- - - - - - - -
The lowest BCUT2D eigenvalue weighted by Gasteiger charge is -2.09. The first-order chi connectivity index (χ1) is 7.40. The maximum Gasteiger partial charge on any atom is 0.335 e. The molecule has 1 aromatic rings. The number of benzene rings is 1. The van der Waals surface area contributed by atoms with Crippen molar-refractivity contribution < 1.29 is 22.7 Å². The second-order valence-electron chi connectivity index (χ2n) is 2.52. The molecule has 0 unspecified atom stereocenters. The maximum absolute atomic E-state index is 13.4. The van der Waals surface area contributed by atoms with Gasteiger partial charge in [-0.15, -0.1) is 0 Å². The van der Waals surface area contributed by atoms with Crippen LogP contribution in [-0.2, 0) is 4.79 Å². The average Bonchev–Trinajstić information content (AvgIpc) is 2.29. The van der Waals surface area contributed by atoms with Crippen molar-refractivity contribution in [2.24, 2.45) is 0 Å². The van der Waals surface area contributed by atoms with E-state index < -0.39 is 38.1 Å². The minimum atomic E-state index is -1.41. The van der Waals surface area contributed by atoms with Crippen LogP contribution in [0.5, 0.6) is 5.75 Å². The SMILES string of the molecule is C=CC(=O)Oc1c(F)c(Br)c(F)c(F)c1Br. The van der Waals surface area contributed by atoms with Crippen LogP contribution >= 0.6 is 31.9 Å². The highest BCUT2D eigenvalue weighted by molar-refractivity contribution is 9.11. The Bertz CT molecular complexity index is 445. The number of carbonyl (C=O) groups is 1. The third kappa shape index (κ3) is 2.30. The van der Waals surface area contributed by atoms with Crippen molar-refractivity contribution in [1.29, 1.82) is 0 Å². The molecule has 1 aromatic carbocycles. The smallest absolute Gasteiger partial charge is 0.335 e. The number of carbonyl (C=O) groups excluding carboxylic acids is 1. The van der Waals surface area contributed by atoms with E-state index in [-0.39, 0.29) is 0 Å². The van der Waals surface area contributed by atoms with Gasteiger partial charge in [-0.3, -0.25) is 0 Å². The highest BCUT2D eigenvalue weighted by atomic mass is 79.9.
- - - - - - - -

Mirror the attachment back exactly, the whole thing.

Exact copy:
The lowest BCUT2D eigenvalue weighted by Gasteiger charge is -2.09. The first-order chi connectivity index (χ1) is 7.40. The maximum Gasteiger partial charge on any atom is 0.335 e. The molecule has 1 aromatic rings. The number of benzene rings is 1. The van der Waals surface area contributed by atoms with Crippen molar-refractivity contribution < 1.29 is 22.7 Å². The second-order valence-electron chi connectivity index (χ2n) is 2.52. The molecule has 0 unspecified atom stereocenters. The maximum absolute atomic E-state index is 13.4. The van der Waals surface area contributed by atoms with Gasteiger partial charge in [-0.15, -0.1) is 0 Å². The van der Waals surface area contributed by atoms with Crippen LogP contribution in [-0.2, 0) is 4.79 Å². The average Bonchev–Trinajstić information content (AvgIpc) is 2.29. The van der Waals surface area contributed by atoms with Crippen molar-refractivity contribution in [2.24, 2.45) is 0 Å². The van der Waals surface area contributed by atoms with E-state index < -0.39 is 38.1 Å². The minimum atomic E-state index is -1.41. The van der Waals surface area contributed by atoms with Crippen LogP contribution in [0.5, 0.6) is 5.75 Å². The SMILES string of the molecule is C=CC(=O)Oc1c(F)c(Br)c(F)c(F)c1Br. The van der Waals surface area contributed by atoms with Crippen LogP contribution >= 0.6 is 31.9 Å². The highest BCUT2D eigenvalue weighted by molar-refractivity contribution is 9.11. The Bertz CT molecular complexity index is 445. The number of carbonyl (C=O) groups is 1. The third kappa shape index (κ3) is 2.30. The van der Waals surface area contributed by atoms with Crippen molar-refractivity contribution in [1.29, 1.82) is 0 Å². The molecule has 1 aromatic carbocycles. The smallest absolute Gasteiger partial charge is 0.335 e. The number of carbonyl (C=O) groups excluding carboxylic acids is 1. The van der Waals surface area contributed by atoms with E-state index in [-0.39, 0.29) is 0 Å². The van der Waals surface area contributed by atoms with Gasteiger partial charge in [-0.3, -0.25) is 0 Å². The highest BCUT2D eigenvalue weighted by atomic mass is 79.9.